Blossom in the Whirlwind: An Intertextual Introduction to African American History
By Julie Goldman Caran
September 28, 2004
When the Furious Flower Conference of African American Poetry came to James Madison University, the students in my freshman composition class attended mandatory poetry readings. Following the conference, we discussed the experience in class. I began by asking my students (all of whom identify as Caucasian) whether the reading was what they expected. Some students were shocked to see such large throngs of people at a poetry reading. Others immediately expressed feelings of alienation or helplessness. "Those poems went straight over my head," one young man said, while another added, "I had no clue what they were talking about." I wondered whether a playbill like the one provided at Blossom in the Whirlwind, the conference's opening performance, would have helped my students comprehend the poetry they heard. With the inclusion of "Literary Credits"--a list of fifty-five specific texts--playwright Eric Quander asserts that this performance is a study in intertextuality.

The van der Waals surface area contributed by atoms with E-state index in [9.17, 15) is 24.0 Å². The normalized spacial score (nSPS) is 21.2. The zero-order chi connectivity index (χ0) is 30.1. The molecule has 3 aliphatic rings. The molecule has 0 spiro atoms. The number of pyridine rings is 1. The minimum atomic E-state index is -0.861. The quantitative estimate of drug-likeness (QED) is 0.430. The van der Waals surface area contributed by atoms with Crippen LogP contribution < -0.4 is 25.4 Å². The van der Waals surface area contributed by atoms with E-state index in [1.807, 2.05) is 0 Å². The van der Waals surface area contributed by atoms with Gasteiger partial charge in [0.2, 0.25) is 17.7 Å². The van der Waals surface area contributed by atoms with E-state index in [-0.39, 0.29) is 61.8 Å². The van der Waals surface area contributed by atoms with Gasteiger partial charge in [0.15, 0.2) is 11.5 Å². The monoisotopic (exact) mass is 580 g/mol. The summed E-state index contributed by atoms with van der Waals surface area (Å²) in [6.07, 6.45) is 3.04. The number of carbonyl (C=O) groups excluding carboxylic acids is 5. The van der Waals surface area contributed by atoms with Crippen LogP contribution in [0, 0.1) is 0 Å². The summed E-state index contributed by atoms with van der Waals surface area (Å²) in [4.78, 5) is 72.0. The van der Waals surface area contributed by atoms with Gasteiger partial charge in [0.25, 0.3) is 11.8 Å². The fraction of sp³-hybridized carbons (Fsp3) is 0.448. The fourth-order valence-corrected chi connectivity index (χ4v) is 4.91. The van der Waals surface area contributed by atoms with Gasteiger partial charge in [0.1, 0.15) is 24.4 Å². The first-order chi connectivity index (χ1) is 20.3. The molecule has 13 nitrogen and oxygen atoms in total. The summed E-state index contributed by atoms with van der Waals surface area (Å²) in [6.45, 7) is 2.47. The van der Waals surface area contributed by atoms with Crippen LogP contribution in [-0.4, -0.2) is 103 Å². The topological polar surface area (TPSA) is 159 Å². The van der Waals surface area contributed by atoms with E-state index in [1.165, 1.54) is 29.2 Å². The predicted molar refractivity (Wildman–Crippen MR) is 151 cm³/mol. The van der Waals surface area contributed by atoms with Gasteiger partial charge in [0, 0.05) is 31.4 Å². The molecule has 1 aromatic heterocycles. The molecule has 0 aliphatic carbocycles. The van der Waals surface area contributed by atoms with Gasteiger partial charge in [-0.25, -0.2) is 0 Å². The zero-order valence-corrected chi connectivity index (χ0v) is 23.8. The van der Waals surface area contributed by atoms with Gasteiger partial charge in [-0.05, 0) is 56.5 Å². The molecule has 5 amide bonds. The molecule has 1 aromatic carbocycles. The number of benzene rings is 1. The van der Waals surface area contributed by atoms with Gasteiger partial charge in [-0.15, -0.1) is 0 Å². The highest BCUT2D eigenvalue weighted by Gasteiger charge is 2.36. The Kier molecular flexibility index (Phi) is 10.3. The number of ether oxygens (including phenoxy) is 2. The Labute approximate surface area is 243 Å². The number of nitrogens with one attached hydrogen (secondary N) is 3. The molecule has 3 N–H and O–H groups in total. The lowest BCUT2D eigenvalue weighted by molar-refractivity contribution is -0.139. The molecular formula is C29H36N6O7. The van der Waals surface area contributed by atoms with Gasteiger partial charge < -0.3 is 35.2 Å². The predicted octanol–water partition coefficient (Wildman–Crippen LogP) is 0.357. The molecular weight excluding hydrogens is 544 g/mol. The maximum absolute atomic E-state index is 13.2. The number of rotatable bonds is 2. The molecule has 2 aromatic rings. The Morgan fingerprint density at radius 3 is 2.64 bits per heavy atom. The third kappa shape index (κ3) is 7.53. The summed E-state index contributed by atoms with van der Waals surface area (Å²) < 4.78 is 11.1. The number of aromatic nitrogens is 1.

The list of sources seems to mirror the elements of an African heroic epic: "long narrative recitations and songs [are] interwoven with praise poems, chants, sermons, hymns, prayers and improvisations" (Hill, qtd in Gilyard 205). Quander refers to himself not as a writer, but as a "Co-Conflator"--one who combines texts into a composite whole. In a way, Quander is in the position of critic rather than writer; he examines pre-existing written and oral "texts," arranges them into a script, and creates an on-stage discourse between them. Three main characters--Dark Lady, Voice 1 and Voice 2--engage in the conversation, while members of an on-stage chorus transform themselves into sequential generations of African-Americans.